Photo by Lars Plougmann

Every year the three friendly teachers at the kindergarten let their classes’ kids change classes to form three new ones. Some kids, of course, are old enough to leave, but those who stay for another year are rearranged among the three teachers.

The teachers even let the kids have their say in the process. As friendship both comes and goes hastily in young years, each kid $X$ ranks every other kid $Y$ according to how glad $X$ would be to have $Y$ in her new class. In fact, $X$ produces a preference list giving a total order of the other kids, i.e. there are no such things as ties – kids she would be equally glad to have as classmates.

The three teachers do not mind if the new classes formed are unbalanced in size, since they fill up their classes with new kids about to start their first year at the kindergarten. They do, however, want all the kids in their own new class to be different from last year, since even a teacher needs a break after a whole year with the same kids. They decide that a best partition into three classes under these premises is one where no kid is in the same class as a kid not listed among the top $T$ entries on their preference list, for $T$ as small as possible. Note that the kids in a new class may very well be the same as in an old one, but then with a new teacher!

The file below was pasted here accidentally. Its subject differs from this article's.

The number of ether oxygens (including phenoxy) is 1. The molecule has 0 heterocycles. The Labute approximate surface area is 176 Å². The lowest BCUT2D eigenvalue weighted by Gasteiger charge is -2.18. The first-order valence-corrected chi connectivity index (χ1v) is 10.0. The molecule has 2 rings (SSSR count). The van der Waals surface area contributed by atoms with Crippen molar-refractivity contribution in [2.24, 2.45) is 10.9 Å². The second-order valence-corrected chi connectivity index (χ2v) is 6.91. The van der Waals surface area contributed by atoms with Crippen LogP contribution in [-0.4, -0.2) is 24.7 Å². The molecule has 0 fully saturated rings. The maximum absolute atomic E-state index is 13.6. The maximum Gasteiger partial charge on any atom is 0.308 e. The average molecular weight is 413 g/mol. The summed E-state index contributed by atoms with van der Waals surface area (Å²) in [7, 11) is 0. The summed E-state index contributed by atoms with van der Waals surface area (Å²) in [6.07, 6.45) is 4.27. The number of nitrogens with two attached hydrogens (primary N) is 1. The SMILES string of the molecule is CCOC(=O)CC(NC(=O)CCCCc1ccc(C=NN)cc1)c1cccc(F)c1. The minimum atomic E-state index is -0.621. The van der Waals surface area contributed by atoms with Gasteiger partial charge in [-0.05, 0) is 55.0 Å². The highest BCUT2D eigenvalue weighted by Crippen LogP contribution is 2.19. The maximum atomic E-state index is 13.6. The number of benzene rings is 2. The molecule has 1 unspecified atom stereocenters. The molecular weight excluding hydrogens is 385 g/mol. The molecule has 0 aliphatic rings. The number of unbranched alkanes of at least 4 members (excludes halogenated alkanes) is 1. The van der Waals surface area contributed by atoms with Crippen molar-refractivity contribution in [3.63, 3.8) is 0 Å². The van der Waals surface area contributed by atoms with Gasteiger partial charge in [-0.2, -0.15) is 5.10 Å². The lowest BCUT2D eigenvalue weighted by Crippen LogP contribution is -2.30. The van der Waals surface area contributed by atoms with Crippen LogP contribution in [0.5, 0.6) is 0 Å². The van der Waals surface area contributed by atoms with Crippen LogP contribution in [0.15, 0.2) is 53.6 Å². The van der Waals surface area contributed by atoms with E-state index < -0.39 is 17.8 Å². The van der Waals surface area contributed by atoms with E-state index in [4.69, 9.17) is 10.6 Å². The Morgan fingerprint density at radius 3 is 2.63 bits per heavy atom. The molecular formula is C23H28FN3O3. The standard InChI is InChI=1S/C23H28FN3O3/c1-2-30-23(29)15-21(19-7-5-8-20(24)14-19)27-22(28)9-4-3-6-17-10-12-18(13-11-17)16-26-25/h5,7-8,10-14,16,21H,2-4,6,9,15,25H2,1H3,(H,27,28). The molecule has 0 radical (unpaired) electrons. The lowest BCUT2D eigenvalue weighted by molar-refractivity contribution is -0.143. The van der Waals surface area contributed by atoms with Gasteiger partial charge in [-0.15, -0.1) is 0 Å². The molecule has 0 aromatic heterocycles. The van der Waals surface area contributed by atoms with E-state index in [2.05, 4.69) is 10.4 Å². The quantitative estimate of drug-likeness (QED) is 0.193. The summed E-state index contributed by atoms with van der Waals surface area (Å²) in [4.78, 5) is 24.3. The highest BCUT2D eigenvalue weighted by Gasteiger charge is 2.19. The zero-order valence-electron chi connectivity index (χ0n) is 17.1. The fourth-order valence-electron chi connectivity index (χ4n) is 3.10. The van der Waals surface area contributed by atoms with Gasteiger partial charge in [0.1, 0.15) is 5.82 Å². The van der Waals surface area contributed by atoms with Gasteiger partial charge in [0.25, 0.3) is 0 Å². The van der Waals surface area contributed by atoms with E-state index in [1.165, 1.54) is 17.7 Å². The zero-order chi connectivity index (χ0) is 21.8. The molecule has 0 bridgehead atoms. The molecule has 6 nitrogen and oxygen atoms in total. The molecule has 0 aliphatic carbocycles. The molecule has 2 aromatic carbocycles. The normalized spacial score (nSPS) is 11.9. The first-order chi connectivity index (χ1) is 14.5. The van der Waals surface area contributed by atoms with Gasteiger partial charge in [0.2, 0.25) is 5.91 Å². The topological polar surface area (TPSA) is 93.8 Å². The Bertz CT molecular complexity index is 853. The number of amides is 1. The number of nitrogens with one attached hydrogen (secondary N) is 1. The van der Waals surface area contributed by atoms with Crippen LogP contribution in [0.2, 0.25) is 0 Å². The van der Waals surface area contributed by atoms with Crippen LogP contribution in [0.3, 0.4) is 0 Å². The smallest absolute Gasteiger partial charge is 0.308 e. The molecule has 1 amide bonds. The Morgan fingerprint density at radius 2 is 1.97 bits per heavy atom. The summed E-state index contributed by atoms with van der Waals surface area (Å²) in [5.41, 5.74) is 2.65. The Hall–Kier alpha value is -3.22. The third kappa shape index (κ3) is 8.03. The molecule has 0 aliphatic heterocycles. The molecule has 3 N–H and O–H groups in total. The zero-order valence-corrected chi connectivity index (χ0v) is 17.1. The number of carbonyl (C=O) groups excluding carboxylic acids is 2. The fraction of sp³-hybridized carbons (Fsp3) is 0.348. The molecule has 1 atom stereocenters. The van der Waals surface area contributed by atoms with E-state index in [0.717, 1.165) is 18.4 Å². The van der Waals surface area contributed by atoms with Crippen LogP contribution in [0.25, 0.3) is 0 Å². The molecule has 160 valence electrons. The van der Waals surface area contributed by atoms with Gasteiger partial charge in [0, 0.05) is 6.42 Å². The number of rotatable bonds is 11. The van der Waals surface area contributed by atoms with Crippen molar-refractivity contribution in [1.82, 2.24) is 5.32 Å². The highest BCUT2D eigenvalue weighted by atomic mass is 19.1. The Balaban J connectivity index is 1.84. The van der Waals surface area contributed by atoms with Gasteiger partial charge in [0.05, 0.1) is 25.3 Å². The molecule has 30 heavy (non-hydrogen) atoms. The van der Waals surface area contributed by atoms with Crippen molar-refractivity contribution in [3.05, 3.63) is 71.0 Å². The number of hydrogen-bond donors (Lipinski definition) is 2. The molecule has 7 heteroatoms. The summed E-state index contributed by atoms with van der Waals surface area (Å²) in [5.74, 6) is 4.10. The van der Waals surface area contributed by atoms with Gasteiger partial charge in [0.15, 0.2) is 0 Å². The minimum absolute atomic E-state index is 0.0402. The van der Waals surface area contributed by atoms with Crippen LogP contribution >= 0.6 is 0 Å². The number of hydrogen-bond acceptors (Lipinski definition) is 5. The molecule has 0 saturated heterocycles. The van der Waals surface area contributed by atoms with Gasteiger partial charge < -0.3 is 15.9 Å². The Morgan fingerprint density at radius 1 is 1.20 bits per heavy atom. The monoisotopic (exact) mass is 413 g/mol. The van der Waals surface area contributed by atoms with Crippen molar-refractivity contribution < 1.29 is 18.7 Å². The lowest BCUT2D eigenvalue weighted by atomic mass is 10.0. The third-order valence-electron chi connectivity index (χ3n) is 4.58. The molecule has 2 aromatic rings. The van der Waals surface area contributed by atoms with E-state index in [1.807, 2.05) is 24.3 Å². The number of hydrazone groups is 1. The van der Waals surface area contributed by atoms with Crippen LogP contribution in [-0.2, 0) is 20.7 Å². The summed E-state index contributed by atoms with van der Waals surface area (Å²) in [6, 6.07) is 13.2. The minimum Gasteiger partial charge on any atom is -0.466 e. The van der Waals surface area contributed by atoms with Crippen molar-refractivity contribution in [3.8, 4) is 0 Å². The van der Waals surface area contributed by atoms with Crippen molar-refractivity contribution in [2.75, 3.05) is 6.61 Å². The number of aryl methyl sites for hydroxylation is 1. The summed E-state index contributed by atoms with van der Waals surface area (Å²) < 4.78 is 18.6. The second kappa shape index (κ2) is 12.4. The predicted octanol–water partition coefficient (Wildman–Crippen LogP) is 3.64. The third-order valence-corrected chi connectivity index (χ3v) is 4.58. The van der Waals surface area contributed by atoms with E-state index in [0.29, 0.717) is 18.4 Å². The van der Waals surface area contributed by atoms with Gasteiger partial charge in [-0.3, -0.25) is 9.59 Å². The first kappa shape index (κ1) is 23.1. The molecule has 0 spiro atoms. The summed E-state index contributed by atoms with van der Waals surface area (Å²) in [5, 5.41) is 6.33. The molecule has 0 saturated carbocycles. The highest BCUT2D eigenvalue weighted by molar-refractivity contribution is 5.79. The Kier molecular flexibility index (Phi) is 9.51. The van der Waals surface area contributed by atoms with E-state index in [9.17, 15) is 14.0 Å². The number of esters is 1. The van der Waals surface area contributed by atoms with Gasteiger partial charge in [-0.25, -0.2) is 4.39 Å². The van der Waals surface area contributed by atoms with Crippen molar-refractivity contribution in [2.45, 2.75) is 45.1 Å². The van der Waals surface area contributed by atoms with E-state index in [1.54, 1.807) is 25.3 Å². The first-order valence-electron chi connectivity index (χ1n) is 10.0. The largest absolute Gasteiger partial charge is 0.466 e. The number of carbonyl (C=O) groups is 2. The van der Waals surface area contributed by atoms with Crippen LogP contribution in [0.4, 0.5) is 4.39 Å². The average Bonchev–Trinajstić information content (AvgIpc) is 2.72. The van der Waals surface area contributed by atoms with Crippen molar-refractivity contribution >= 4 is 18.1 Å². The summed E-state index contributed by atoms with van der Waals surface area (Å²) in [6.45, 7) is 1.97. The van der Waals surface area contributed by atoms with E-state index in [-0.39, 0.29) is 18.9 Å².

The first line of input contains an integer $1\leq N \leq 200$ giving the number of kids to be rearranged at the kindergarten. The kids are numbered $1$ through $N$.

Then follow $N$ lines describing the kids. The $i$-th row first contains the identifier of their current class’ teacher (an integer $0$, $1$, or $2$), and next the $N-1$ integers $\{ 1,2,3,…,i-1,i+1,…,N\} $ in some order, describing the classmate preference list of the $i$-th kid, in descending order.


The smallest non-negative integer $T$, such that there is a partitioning of the kids in three new classes such that

  • no kid has the same teacher as in their current class, and

  • all kids’ classmates are among the top $T$ places of their preference lists, respectively.

Sample Input 1 Sample Output 1
0 2 3 4 5 6
0 1 3 4 5 6
1 6 5 4 2 1
2 6 5 3 2 1
1 1 2 3 4 6
2 1 2 3 4 5
Sample Input 2 Sample Output 2
0 2 3
1 1 3
2 1 2